Document Type



Unlike any other ethnic minority in the US, Native Americans are required to authenticate their Indianness, or their relation to Native peoples, in order to qualify for tribal citizenship and justify their identity as Indigenous peoples. In order to become citizens of a Native nation, or to even be considered Indigenous in the eyes of the United States government, Native peoples are often required to prove their Indigeneity, or Nativeness, through blood, DNA, and other seemingly quantifiable measurements. No other minority group is forced to prove their legitimacy to be a citizen of their community in the United States, yet Indigenous peoples are regularly required to authenticate themselves on both a social and governmental level. In this thesis, I will be discussing human biases in science and politics as it relates to Native policy and treaty making. When I bring up the inadequacies and human biases in science that often goes ignored, I am not calling for the cancelation of science, instead, I am shedding light on situations where science undermines human experiences, in hope that there will be change, and that the general public might understand why Indigenous identity cannot solely rely on genetics.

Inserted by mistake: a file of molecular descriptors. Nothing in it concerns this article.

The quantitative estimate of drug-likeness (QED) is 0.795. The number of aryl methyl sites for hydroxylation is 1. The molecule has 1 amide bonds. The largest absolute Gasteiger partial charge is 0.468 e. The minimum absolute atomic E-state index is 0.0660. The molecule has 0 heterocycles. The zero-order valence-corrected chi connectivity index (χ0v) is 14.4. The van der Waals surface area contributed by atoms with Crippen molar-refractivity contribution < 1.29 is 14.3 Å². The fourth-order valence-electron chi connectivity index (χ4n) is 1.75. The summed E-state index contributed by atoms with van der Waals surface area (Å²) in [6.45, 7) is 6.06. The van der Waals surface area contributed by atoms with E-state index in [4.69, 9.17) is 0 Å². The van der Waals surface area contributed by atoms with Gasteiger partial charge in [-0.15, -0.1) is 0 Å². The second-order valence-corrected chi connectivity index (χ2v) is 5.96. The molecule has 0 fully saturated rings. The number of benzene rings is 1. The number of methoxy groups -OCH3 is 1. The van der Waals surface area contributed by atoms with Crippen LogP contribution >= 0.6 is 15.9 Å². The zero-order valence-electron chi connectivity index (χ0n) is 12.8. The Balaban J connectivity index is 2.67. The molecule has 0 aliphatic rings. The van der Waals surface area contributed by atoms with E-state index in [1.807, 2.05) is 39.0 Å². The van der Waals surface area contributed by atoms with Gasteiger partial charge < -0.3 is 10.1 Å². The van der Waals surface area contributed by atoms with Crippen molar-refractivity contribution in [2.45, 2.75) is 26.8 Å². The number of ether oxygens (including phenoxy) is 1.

Thesis Comittee

Dr. Joyce Rain Anderson, Thesis Advisor
Dr. Allyson Ferrante, Committee Member
Dr. Benjamin D. Carson, Committee Member